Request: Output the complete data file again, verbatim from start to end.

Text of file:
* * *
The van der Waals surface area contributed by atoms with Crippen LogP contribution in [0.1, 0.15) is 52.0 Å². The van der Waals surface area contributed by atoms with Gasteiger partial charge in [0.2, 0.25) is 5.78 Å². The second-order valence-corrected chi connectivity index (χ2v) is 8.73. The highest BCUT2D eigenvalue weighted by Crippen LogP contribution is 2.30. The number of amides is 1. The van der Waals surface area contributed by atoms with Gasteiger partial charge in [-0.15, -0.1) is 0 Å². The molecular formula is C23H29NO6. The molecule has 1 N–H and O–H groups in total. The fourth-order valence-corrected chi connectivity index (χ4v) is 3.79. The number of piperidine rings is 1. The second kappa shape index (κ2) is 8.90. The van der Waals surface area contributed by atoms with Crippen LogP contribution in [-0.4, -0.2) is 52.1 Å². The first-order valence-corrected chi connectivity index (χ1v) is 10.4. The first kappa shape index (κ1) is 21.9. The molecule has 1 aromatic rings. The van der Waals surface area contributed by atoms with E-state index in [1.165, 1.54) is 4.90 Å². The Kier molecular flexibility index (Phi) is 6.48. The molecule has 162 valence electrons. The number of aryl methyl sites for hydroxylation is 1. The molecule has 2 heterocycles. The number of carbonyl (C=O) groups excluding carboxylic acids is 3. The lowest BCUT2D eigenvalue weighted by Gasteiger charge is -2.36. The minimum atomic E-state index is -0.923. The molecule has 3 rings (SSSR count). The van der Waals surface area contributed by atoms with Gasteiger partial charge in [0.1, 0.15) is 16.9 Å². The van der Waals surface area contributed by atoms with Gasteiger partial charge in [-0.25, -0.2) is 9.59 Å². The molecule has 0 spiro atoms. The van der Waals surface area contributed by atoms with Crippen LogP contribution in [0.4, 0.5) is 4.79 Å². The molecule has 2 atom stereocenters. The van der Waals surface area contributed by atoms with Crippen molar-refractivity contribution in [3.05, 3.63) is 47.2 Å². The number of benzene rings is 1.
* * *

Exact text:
The van der Waals surface area contributed by atoms with Crippen LogP contribution in [0.1, 0.15) is 52.0 Å². The van der Waals surface area contributed by atoms with Gasteiger partial charge in [0.2, 0.25) is 5.78 Å². The second-order valence-corrected chi connectivity index (χ2v) is 8.73. The highest BCUT2D eigenvalue weighted by Crippen LogP contribution is 2.30. The number of amides is 1. The van der Waals surface area contributed by atoms with Gasteiger partial charge in [-0.15, -0.1) is 0 Å². The molecular formula is C23H29NO6. The molecule has 1 N–H and O–H groups in total. The fourth-order valence-corrected chi connectivity index (χ4v) is 3.79. The number of piperidine rings is 1. The second kappa shape index (κ2) is 8.90. The van der Waals surface area contributed by atoms with Crippen LogP contribution in [-0.4, -0.2) is 52.1 Å². The first-order valence-corrected chi connectivity index (χ1v) is 10.4. The first kappa shape index (κ1) is 21.9. The molecule has 1 aromatic rings. The van der Waals surface area contributed by atoms with E-state index in [1.165, 1.54) is 4.90 Å². The Kier molecular flexibility index (Phi) is 6.48. The molecule has 162 valence electrons. The number of aryl methyl sites for hydroxylation is 1. The molecule has 2 heterocycles. The number of carbonyl (C=O) groups excluding carboxylic acids is 3. The lowest BCUT2D eigenvalue weighted by Gasteiger charge is -2.36. The minimum atomic E-state index is -0.923. The molecule has 3 rings (SSSR count). The van der Waals surface area contributed by atoms with Gasteiger partial charge in [0.1, 0.15) is 16.9 Å². The van der Waals surface area contributed by atoms with Gasteiger partial charge in [-0.25, -0.2) is 9.59 Å². The molecule has 0 spiro atoms. The van der Waals surface area contributed by atoms with Crippen LogP contribution in [0.4, 0.5) is 4.79 Å². The molecule has 2 atom stereocenters. The van der Waals surface area contributed by atoms with Crippen molar-refractivity contribution in [3.05, 3.63) is 47.2 Å². The number of benzene rings is 1.